December 1 in Siena is a holy day for the city. The Sienese celebrate their patron saint, Sant’Ansano with a march by members of the 17 contrade from the Piazza del Campo to the Duomo, where they then celebrate mass. For me, this was an experience like none other. It is filled with history and tradition. Each contrada, a district in the city, is represented by a drummer and two others who carry their contrada’s banner, waving them in fluid rhythmic synchronicity. Behind them are the captains of the contrade and roaring trumpeters. It’s medieval and very moving. The march begins at the Piazza del Campo, the main piazza in the city where the Palio is held, and ends at the Duomo, the medieval cathedral built in the 13th century. A refresher: every July 2 and August 16, the Palio, the traditional horse race, is held in the Piazza. Ten contrade are represented in each race. You can look for me in the middle of all of it on July 2, 2016.
What struck me the most about this evening was the way this city’s residents hold true to so many traditions. It was simple yet elegant. Everyone in the march knew its importance. There I was, attending mass in the Duomo, with Sienese, young and old, wearing the scarf of their contrada around their shoulders. A priest from every contrada participated, each wearing a red vestment with the symbol of his contrada on the back. Try to imagine if, at the start of major league baseball season, there was one big mass for your team and all the parish priests attended and wore jerseys and caps and insignia on their vestments. And everyone in the church prayed for the pennant. (Maybe this already happens in parts of Chicago. I don’t know.)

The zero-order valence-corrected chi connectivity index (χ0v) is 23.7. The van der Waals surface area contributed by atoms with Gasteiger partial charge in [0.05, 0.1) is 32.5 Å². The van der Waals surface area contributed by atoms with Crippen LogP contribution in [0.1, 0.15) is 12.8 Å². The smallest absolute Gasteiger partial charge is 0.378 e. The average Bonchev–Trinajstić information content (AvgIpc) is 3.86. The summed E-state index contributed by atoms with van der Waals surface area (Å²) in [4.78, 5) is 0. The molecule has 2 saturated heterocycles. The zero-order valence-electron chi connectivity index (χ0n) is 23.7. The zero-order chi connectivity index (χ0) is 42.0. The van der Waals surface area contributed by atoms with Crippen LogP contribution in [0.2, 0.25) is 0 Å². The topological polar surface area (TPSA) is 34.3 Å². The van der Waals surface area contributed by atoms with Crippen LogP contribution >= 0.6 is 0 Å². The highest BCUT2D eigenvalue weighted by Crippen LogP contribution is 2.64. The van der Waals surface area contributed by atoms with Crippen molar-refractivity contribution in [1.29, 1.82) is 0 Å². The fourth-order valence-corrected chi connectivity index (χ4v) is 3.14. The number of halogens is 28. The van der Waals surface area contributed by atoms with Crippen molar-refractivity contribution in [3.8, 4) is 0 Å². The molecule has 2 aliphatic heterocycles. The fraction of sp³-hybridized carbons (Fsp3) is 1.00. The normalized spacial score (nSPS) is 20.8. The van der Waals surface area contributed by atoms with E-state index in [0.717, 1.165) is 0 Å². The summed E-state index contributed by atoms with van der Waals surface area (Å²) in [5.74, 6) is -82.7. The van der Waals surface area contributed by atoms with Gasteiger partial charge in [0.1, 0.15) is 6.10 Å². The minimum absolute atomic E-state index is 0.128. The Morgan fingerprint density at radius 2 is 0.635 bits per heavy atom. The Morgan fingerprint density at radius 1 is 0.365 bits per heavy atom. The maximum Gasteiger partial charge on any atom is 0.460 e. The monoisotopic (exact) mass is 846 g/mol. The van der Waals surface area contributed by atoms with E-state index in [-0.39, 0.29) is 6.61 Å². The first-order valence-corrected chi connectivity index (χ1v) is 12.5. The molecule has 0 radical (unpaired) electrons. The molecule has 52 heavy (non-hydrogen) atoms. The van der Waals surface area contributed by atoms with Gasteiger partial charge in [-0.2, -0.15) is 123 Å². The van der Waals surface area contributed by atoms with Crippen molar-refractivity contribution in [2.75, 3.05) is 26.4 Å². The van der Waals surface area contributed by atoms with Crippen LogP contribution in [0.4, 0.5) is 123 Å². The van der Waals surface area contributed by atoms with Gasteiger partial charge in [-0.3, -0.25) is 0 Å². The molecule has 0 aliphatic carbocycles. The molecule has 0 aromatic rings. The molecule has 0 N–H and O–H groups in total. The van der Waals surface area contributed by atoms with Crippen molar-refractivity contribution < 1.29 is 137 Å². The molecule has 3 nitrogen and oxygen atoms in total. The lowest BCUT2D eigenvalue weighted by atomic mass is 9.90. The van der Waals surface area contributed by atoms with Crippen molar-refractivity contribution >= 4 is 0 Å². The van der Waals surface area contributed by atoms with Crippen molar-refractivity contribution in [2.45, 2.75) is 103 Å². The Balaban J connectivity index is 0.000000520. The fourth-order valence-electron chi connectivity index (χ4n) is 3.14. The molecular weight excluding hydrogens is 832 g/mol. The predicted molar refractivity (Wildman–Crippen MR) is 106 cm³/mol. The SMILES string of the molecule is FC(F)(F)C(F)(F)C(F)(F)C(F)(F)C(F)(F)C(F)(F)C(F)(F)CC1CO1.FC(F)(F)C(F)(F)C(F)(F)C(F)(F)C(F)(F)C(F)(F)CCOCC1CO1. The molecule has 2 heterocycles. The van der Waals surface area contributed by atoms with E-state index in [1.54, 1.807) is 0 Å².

It was a magical evening. I felt lucky to participate in such a wonderful tradition. I am enamored of you Siena!